Updates from Angola

Last updated: August 12, 2020

August 4, 2020

“Previously, I wasn’t confident enough in some aspects of my work, like management of fever in pregnant women, and determining fetal age and position. Thanks to the formative supervision visits I have received, now I can confidently conduct physical examinations and manage fever in pregnant women, in addition to correctly filling in Antenatal Care patient registers. I look forward to continued support in the future.” These are the words of Luzia Camba Glória Vungo an antenatal care nurse who works in the Gasolina health facility in the municipality of Chitado. Her health facility is 15 kilometers from the provincial capital of Saurimo, Lunda Norte province. 

July 29, 2020

Diagnosing malaria in a timely manner remains a significant challenge in Angola. According to the Plano Nacional de Desenvolvimento Sanitário 2013-2025, only 45% of the Angolan population have access to health units. Of these units, less than 40% have laboratory capacity—and those with capacity are often poor quality. To effectively combat malaria and save lives, it is essential to increase malaria diagnosis coverage and the diagnosis capacity of existing laboratories.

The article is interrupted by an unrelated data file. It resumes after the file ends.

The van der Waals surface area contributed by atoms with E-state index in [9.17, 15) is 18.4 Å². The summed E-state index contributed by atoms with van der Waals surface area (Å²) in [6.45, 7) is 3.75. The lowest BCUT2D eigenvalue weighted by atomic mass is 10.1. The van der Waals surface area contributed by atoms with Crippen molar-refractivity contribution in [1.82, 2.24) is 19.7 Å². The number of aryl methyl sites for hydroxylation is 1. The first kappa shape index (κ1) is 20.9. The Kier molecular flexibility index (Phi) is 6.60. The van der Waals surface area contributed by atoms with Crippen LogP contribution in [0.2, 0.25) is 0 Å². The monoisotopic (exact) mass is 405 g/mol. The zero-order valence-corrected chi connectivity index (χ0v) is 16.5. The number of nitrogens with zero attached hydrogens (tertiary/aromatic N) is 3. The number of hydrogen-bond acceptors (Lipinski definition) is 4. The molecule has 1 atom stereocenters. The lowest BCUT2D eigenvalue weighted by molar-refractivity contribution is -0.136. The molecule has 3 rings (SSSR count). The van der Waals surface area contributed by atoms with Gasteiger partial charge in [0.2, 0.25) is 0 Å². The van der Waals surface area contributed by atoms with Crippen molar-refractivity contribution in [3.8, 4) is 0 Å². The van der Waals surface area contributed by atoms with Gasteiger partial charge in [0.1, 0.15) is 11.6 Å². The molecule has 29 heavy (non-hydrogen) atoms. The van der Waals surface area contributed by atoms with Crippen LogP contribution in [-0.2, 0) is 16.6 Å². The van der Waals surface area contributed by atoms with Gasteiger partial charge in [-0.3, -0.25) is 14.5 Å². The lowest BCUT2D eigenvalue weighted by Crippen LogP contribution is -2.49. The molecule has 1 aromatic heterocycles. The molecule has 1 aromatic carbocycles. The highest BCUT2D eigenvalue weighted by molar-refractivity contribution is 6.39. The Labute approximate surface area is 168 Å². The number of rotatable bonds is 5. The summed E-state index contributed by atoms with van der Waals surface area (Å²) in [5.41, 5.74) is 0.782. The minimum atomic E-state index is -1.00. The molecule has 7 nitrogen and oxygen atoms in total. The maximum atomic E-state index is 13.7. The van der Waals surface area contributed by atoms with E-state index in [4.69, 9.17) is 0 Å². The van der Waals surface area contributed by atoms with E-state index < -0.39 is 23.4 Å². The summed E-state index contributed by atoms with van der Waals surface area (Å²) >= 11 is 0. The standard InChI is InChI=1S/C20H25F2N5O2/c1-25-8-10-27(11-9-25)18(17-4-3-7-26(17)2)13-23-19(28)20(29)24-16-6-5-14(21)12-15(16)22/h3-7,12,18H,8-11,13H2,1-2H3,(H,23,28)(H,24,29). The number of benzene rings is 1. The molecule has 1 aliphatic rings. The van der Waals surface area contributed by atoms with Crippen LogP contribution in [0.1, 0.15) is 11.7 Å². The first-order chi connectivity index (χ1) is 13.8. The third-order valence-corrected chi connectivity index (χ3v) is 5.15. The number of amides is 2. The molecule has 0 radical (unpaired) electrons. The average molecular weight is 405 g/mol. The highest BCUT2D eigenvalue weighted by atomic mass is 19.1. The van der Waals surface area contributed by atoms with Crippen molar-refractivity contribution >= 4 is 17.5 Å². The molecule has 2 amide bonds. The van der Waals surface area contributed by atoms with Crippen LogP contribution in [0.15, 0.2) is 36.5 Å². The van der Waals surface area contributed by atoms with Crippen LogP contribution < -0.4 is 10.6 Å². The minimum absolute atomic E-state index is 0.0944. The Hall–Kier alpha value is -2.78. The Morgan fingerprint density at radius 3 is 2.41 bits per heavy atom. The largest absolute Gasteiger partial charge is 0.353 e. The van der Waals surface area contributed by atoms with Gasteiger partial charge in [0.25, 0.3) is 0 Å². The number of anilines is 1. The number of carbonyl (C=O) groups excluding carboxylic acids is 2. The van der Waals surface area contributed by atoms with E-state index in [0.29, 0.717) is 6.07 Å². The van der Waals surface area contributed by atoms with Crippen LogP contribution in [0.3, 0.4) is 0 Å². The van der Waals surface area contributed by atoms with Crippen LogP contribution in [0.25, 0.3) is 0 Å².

July 29, 2020

The USAID Health for All project supports the Ministry of Health through its National Directorate of Public Health, National Malaria Control Program, and the Reproductive Health Department to increase the effectiveness of Government of the Republic of Angola’s resources in satisfying the health needs of its population.

April 8, 2020

Water is one of the most important resources in our planet, people, animals and plants, all need water for survival. For 47% of the population in Angola, clean drinking water is more valuable than the real black gold in the second largest oil producer in Africa. Angola has one of the world’s highest child mortality rates, with 72 deaths in 1000 children before they complete the age of 5. According to UNICEF’s Promise Renewed 2015 Annual Report, 14 % of the child deaths in Angola are caused by unsafe water sources or waterborne diseases or worsening the prevalence of malnutrition. In 2017 the first Demographic Health Survey in country reported that just over half of households, 53% have access to appropriate drinking water sources, 67% of which in urban areas 32% in rural areas.

April 8, 2020

Spurred by messages from USAID’s Community Manged Water and Sanitation project, Alice gathered construction materials and human and financial materals to build an imrpoved latrine in her backyard. Alice’s work inspired her community of Bom Jesus in Luanda Province to build their latrines and turned their neighborhood into a model for good hygiene and sanitation practices.